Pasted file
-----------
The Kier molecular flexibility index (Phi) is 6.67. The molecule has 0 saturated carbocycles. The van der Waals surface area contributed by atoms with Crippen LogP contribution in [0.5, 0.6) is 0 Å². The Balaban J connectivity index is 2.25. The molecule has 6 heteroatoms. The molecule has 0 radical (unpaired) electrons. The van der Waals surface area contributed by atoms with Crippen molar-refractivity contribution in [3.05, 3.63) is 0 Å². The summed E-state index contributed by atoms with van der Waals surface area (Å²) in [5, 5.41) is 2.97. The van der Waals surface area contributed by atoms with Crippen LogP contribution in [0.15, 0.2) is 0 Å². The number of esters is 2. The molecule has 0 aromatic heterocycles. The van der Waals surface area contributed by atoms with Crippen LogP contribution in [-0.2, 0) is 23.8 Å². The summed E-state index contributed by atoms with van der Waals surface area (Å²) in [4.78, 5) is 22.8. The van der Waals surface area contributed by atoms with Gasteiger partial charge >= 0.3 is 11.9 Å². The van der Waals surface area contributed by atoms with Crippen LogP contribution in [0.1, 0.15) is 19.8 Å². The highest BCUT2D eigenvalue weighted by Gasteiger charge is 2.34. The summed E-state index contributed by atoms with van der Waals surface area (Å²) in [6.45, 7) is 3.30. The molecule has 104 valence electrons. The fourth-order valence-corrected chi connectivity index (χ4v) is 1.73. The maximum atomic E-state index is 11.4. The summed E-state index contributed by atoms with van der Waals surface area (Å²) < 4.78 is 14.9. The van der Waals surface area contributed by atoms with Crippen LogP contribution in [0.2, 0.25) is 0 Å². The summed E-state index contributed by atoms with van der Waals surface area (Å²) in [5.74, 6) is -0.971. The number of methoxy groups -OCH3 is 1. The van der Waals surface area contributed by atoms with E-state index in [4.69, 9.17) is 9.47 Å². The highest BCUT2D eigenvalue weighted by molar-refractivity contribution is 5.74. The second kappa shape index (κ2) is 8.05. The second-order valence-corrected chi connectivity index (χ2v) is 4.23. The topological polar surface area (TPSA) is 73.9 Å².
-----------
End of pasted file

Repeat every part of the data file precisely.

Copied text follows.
The Kier molecular flexibility index (Phi) is 6.67. The molecule has 0 saturated carbocycles. The van der Waals surface area contributed by atoms with Crippen LogP contribution in [0.5, 0.6) is 0 Å². The Balaban J connectivity index is 2.25. The molecule has 6 heteroatoms. The molecule has 0 radical (unpaired) electrons. The van der Waals surface area contributed by atoms with Crippen molar-refractivity contribution in [3.05, 3.63) is 0 Å². The summed E-state index contributed by atoms with van der Waals surface area (Å²) in [5, 5.41) is 2.97. The van der Waals surface area contributed by atoms with Crippen LogP contribution in [0.15, 0.2) is 0 Å². The number of esters is 2. The molecule has 0 aromatic heterocycles. The van der Waals surface area contributed by atoms with Crippen LogP contribution in [-0.2, 0) is 23.8 Å². The summed E-state index contributed by atoms with van der Waals surface area (Å²) in [4.78, 5) is 22.8. The van der Waals surface area contributed by atoms with Gasteiger partial charge >= 0.3 is 11.9 Å². The van der Waals surface area contributed by atoms with Crippen LogP contribution in [0.1, 0.15) is 19.8 Å². The highest BCUT2D eigenvalue weighted by Gasteiger charge is 2.34. The summed E-state index contributed by atoms with van der Waals surface area (Å²) in [6.45, 7) is 3.30. The molecule has 104 valence electrons. The fourth-order valence-corrected chi connectivity index (χ4v) is 1.73. The maximum atomic E-state index is 11.4. The summed E-state index contributed by atoms with van der Waals surface area (Å²) < 4.78 is 14.9. The van der Waals surface area contributed by atoms with Crippen LogP contribution in [0.2, 0.25) is 0 Å². The summed E-state index contributed by atoms with van der Waals surface area (Å²) in [5.74, 6) is -0.971. The number of methoxy groups -OCH3 is 1. The van der Waals surface area contributed by atoms with E-state index in [4.69, 9.17) is 9.47 Å². The highest BCUT2D eigenvalue weighted by molar-refractivity contribution is 5.74. The second kappa shape index (κ2) is 8.05. The second-order valence-corrected chi connectivity index (χ2v) is 4.23. The topological polar surface area (TPSA) is 73.9 Å².